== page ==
Have you ever tried cracking spaghetti in two pieces? Were you successful? Yes, you’ll say, but are you sure? If not, head over to the kitchen if you’re at home, find yourself a box of spaghetti and pull out a single spaghetti stick. Grab it by both ends and try to break it. Did you succeed? You either have three of four pieces scattered around your kitchen counter, or an entire mess, should you use a whole box of spaghetti.
The spaghetti challenge isn’t a recent mystery. In fact, even a great physicist Richard Feynman spent a good amount of time trying to solve the challenge by cracking spaghetti in two. He couldn’t figure out a logical and theoretical explanation as to why the sticks refused to snap in two.
His experiment had gotten an explanation back in 2005 when a group of French physicists made a theory that described the forces that act on a single spaghetti stick when it’s bent, or any kind of a thin rod for that matter. They discovered that when the stick gets bent from both ends evenly, it will crack near the center, where the curvature is the highest.
The crack triggers a “snap-back” effect and a bending wave or vibration, which are responsible for the additional cracks on a spaghetti piece. That answered Feynman’s questions, and the discovery itself received the 2006 Ig Nobel Prize.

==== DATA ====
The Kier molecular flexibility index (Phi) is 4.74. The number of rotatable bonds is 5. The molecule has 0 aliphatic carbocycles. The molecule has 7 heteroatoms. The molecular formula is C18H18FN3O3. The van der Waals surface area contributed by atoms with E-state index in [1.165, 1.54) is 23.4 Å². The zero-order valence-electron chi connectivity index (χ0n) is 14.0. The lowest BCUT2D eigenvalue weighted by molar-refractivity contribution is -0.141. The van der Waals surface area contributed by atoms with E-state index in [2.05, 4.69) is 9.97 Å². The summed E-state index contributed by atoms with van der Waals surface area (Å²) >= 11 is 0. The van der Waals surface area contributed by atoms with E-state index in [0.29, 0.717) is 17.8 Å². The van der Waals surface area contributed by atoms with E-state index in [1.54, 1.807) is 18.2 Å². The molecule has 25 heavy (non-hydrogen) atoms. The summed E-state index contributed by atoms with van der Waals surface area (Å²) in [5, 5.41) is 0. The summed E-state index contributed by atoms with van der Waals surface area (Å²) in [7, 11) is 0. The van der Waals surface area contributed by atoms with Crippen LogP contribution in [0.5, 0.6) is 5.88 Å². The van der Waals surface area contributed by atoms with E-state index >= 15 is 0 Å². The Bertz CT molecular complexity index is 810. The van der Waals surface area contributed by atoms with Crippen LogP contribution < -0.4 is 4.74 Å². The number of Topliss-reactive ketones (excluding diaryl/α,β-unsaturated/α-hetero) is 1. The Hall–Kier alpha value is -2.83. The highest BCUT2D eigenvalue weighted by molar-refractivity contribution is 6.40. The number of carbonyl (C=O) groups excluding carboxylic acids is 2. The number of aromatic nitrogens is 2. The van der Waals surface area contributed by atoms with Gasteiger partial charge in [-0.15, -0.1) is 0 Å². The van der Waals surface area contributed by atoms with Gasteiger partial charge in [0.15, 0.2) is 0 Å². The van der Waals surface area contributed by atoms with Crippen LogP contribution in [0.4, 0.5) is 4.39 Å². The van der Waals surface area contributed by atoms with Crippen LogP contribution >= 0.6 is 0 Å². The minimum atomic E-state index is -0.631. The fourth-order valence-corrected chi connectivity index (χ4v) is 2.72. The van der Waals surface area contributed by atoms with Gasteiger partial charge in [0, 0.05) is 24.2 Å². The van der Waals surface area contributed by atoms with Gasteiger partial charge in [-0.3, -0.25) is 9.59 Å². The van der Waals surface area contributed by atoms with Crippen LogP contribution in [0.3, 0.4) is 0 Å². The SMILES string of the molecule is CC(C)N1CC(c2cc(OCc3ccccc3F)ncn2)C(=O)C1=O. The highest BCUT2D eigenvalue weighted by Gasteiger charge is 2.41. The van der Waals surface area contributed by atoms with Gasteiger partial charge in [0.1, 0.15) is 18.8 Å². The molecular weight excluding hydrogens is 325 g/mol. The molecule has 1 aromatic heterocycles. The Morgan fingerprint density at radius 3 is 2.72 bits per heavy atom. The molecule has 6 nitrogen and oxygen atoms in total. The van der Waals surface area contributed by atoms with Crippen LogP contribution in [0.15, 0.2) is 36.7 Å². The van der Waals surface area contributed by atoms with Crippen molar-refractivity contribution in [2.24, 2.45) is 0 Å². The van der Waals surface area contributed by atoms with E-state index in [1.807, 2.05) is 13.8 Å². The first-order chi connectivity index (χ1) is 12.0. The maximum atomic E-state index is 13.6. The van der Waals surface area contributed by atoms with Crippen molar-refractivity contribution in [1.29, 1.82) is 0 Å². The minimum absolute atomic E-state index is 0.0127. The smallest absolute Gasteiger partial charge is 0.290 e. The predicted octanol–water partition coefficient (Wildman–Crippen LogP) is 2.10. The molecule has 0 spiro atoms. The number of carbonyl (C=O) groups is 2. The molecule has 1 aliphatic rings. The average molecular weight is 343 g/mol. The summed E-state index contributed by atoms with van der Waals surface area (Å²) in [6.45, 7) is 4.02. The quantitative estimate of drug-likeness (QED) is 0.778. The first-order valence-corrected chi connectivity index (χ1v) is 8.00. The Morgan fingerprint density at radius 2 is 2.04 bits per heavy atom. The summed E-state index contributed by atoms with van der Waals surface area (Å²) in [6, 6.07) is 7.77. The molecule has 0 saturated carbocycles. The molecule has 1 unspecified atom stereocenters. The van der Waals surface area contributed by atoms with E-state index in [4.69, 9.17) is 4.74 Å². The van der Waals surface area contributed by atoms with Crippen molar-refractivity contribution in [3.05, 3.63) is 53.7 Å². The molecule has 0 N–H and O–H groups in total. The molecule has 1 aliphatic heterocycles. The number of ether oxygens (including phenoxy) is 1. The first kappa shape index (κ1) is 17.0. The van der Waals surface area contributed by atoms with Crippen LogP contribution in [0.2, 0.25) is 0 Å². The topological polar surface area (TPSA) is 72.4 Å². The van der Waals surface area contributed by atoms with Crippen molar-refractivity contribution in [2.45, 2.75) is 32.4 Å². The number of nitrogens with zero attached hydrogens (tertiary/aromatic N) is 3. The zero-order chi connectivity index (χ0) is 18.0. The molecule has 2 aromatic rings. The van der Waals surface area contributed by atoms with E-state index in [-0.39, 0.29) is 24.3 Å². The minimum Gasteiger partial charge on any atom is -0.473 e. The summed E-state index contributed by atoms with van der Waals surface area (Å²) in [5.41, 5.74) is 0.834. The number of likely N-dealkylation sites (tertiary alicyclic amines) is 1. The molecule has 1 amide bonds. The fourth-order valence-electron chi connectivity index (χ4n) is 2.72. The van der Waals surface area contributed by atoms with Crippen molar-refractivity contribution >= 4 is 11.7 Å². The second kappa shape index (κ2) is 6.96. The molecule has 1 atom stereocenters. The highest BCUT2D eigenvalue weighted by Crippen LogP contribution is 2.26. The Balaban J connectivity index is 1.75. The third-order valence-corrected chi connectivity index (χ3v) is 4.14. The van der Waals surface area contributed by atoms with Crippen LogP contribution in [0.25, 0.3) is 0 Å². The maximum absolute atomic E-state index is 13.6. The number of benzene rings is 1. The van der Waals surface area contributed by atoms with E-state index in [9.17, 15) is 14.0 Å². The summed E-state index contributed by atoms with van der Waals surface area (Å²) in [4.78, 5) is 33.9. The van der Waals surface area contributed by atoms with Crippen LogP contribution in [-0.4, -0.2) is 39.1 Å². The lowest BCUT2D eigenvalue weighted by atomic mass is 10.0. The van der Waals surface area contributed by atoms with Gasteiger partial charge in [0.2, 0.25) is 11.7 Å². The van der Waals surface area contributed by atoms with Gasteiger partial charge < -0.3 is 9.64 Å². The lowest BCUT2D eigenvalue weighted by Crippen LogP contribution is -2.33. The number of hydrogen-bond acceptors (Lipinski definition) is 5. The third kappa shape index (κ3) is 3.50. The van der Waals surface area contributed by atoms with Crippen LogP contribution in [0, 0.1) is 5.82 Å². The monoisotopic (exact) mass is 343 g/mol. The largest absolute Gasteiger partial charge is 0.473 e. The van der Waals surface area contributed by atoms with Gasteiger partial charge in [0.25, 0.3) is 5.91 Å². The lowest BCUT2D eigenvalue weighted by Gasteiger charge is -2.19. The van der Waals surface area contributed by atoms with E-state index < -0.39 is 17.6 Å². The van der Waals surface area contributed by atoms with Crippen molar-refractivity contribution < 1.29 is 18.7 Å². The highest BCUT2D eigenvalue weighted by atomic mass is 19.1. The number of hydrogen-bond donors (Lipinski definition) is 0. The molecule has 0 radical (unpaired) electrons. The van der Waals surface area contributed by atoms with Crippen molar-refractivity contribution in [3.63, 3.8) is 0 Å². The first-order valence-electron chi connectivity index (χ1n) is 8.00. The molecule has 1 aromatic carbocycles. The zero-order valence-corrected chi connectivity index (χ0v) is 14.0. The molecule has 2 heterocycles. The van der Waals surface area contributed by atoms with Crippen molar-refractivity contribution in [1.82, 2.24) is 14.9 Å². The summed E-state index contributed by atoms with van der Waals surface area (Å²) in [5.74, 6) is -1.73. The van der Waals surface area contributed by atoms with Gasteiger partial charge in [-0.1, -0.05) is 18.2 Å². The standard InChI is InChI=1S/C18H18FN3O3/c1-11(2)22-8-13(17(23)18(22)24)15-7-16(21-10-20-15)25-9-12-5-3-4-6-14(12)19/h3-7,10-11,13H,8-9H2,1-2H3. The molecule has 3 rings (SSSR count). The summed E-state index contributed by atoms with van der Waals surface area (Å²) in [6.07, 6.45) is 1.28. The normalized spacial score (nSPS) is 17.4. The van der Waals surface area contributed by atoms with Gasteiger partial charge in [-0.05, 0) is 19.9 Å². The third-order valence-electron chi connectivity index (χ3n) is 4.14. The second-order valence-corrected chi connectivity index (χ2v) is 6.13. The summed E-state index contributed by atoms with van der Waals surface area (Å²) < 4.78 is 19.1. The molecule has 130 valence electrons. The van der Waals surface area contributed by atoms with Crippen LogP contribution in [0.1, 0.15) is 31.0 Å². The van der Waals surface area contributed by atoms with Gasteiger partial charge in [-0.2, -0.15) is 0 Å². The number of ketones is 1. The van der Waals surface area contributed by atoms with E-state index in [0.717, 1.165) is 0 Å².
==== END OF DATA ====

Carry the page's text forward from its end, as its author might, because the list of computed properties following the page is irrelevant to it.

But is it really impossible to crack spaghetti in two?
Two mathematicians from MIT have discovered the secret of cracking spaghetti in two, by adding a little twist as they were bending it. They described the entire process in a new paper in the Proceedings of the National Academy of Sciences.
They were looking for a topic for their final project and decided to check if there is any force that could be responsible for a proper and neat break. Ronald Heisser, who is now a graduate student at Cornell and Edgar Gridello discovered that they needed to twist the spaghetti while bringing their ends together so that it would neatly break in two. Nevertheless, they needed a strong twisting motion for this to happen.
Soon enough, Heisser constructed a special spaghetti-breaking device that was equipped with a clamp on either end that would tightly hold the strand. One of those two clamps would rotate the strand of spaghetti while the other clamp would be moving toward the other one to make the strand break properly. After that, Heisser and MIT grad student Vishal Patil ran tests on hundreds of spaghetti strands to record how each one of them broke.
What did they get?
They needed to twist the spaghetti at 270 degrees, before merging the two ends slowly together. After that, the spaghetti would break in two pieces. The twist successfully weakens the snap-back effect which affected additional cracks.
Cracking spaghetti in two is, however, not some kind of a joke or a game the two mathematicians played (although it really looks like a lot of fun). The experiment led to collaboration between Basile Audoly, one of the French physicists, and Columbia University computer scientist Eitan Grinspun to making an Adobe paint brush that is capable of bending and moving. The brush was introduced in Adobe Illustrator 5 and Adobe Paint Brush 5.
The scientists from MIT also noted that their work can now be used to learn more about how cracks form and spread across materials with a similar structure, like bridge spans, human bones and more.